Jesus, instead, offers the true bread from God that includes all of the spiritual nutrients that our souls will ever need. This bread offers not only guidelines, but grace. Not only instruction, but transformation. And most importantly, the true bread offers not only prophets and teachers, but a savior. Jesus offers bread that will so thoroughly satisfy our spiritual hunger that we will never need to look elsewhere for food again.

Jesus, in short, wants people like the woman at the well and the crowd here in Galilee—people like you and me—to realize that the spiritual side of life is more important than the physical. But he does not stop there. Recognizing that we are profoundly spiritual beings in need of spiritual food is, in Jesus’ mind, only the beginning. We need proper nourishment. We need to learn to eat the right foods. When Jesus announces that he is the bread of life—the true bread from heaven—he is making certain that we realize that the only spiritual food that will fully satisfy the longings of the human heart is the food that he himself gives. Any form of spirituality that does not center on Jesus Christ—the Jesus as he is vividly portrayed in the Bible and worshiped in faithful communities—is lacking one nutrient or another.

“Give us the bread always,” the people in the crowd enthusiastically respond, no doubt looking around for a local market or bakery truck. But their tune quickly changes once Jesus announces, “I am the living bread that came down from heaven. Whoever eats of this bread will live forever; and the bread that I will give for the life of the world is my flesh (v. 51).” Apparently, there is a caveat in all of this—a potential downside to this true bread. Though the bread that Jesus offers is completely nourishing and deeply satisfying, it doesn’t always taste good and is at times difficult to digest.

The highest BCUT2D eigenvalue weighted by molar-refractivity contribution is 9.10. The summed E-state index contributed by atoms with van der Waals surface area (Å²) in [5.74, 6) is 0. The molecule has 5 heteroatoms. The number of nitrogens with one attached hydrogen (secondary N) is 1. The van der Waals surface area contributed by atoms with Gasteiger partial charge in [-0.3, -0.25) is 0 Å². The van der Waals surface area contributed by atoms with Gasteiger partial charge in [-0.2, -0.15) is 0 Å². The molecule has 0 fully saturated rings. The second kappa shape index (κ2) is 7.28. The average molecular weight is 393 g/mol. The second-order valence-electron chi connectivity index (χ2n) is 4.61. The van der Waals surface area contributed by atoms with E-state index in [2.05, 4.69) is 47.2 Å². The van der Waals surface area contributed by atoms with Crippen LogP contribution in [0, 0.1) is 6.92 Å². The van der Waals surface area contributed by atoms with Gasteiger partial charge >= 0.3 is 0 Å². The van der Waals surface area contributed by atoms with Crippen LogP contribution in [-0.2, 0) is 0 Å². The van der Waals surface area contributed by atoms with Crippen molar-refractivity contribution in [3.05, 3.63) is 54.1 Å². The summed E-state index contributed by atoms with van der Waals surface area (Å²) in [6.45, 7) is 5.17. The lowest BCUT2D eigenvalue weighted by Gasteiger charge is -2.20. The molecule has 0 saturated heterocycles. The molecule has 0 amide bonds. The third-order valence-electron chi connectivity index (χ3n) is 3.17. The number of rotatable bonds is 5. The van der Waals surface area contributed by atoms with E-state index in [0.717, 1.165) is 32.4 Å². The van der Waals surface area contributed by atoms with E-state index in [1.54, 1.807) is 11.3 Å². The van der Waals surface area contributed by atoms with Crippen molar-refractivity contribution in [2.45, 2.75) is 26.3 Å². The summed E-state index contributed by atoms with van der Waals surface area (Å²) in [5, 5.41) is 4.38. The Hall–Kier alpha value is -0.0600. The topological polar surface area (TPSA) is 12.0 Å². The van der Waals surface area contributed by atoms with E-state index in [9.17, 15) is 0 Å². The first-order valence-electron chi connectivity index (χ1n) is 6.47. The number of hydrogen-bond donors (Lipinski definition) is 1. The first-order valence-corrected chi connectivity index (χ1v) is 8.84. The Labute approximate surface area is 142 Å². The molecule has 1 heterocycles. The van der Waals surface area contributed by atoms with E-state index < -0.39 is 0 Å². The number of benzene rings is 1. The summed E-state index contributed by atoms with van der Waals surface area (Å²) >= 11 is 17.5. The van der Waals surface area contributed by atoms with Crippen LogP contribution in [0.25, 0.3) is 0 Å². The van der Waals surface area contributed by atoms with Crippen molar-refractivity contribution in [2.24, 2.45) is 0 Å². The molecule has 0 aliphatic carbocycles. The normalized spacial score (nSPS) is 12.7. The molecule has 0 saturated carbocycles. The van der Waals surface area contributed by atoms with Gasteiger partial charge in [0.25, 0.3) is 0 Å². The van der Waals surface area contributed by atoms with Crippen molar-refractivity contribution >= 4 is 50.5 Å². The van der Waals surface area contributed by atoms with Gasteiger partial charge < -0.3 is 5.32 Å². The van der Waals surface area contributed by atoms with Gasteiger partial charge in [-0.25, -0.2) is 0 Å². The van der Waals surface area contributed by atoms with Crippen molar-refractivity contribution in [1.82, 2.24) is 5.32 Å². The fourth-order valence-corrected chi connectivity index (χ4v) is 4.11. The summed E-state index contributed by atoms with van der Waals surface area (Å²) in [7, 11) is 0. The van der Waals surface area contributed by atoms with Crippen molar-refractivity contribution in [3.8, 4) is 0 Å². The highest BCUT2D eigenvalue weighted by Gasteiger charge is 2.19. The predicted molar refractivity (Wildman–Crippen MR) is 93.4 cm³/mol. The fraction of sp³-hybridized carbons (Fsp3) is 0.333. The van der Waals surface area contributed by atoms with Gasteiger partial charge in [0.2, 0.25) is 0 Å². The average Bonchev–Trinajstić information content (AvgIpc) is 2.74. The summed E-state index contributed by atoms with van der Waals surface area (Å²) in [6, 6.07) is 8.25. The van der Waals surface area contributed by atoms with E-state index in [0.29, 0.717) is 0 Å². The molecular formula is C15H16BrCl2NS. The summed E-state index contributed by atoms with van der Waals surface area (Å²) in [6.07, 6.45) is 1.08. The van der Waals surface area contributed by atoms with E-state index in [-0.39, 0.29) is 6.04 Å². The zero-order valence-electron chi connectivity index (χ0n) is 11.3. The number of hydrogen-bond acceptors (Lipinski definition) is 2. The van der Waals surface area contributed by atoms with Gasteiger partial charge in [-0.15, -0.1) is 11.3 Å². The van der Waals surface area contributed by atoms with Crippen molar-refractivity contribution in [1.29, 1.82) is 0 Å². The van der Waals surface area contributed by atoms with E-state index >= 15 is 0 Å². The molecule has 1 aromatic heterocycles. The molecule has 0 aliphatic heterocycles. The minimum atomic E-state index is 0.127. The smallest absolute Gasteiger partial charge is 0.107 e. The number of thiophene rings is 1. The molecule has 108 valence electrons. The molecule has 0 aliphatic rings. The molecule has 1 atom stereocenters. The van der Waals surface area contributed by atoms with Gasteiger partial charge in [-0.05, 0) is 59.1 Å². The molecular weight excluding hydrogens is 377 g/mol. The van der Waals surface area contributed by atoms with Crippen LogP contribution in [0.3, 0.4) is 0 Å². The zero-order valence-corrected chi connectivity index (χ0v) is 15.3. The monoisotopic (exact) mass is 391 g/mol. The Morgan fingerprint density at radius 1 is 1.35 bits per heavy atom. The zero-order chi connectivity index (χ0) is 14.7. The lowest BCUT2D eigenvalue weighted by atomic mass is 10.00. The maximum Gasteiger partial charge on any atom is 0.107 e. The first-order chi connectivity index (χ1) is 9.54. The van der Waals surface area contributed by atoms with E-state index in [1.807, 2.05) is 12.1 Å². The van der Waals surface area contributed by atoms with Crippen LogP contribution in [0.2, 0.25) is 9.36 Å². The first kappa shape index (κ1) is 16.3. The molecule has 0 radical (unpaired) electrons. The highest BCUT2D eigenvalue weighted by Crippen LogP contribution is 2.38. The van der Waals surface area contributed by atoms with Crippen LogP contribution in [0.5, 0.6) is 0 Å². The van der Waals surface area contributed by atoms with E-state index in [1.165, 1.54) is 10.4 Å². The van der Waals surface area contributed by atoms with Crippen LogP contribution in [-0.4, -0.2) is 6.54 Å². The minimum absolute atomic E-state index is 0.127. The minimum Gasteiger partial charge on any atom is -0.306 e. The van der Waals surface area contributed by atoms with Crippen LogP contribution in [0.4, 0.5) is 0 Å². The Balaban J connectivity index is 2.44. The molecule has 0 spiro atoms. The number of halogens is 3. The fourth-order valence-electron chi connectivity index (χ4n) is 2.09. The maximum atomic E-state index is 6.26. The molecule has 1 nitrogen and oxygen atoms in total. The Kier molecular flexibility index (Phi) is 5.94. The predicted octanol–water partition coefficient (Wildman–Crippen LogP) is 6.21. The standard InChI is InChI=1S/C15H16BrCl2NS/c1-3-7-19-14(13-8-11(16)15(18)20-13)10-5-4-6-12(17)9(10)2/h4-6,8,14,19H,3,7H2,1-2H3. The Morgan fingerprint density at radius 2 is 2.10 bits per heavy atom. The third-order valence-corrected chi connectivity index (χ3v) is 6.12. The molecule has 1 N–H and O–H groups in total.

We notice this, don’t we, not so much in what Jesus says about the bread, but in the way the crowd reacts to him when they hear his elaboration—“the bread is my flesh.”
Those in the crowd are put off by the statement, in part because some of them recognize Jesus to be the son of Joseph and Mary. He is, in their minds, a simple, ordinary man. Others, however, remain caught in their preoccupation with the physical side of life, and find it impossible to grasp the true intent of his message. “This teaching is difficult,” they conclude. “This is hard to understand and even harder to accept.” And they walk away. They leave the table. Many of Jesus’ disciples, John informs us, “turned back and no longer went about with him.” The bread of Jesus was hard to swallow. It was full of grain and fiber, and the people preferred cinnamon bread with lots of icing on it.

Various forms of spiritual bread are quick to make and easy to swallow. They taste good—light and sweet. They sometimes make us feel better, help us forget the nagging concerns of life, and even deaden our interest in real, hearty whole grain bread. They may, in short, offer what we want to hear and require little from us. How many people do you know who prefer pre-packaged, store bought, conveyor belt, white bread over chewy, fresh baked, whole grain bread? It tastes sweet, costs less, and is easier to digest. People who live on spiritual bread of this variety typically look for quick fixes and jump from one experience to another, never quite settling down for a real, nourishing meal. Jesus offers us bread that is truly nourishing—it will satisfy the deepest longings of our souls for all of eternity. But it doesn’t always taste sweet. It isn’t always easy to swallow. You can’t simply buy it at a convenient store and eat it on the run. It takes everything we are and have to digest it.

Bread, as I’ve said, has gotten a great deal of bad press in recent years. And it is true that there are a lot of products going around these days masquerading as bread, products that we would do well to avoid. But truth be told, there are few foods that I know of that are better than a loaf of warm, whole grain bread. So it is with our spiritual lives as well. There is a great deal of spiritual food available on the market these days, and we’d be better off staying away from a good deal of it. But don’t let that keep you from eating the bread that will satisfy you forever. We are spiritual beings in need of spiritual food. Jesus is the bread of life. Fresh. Nourishing. Satisfying. Forever.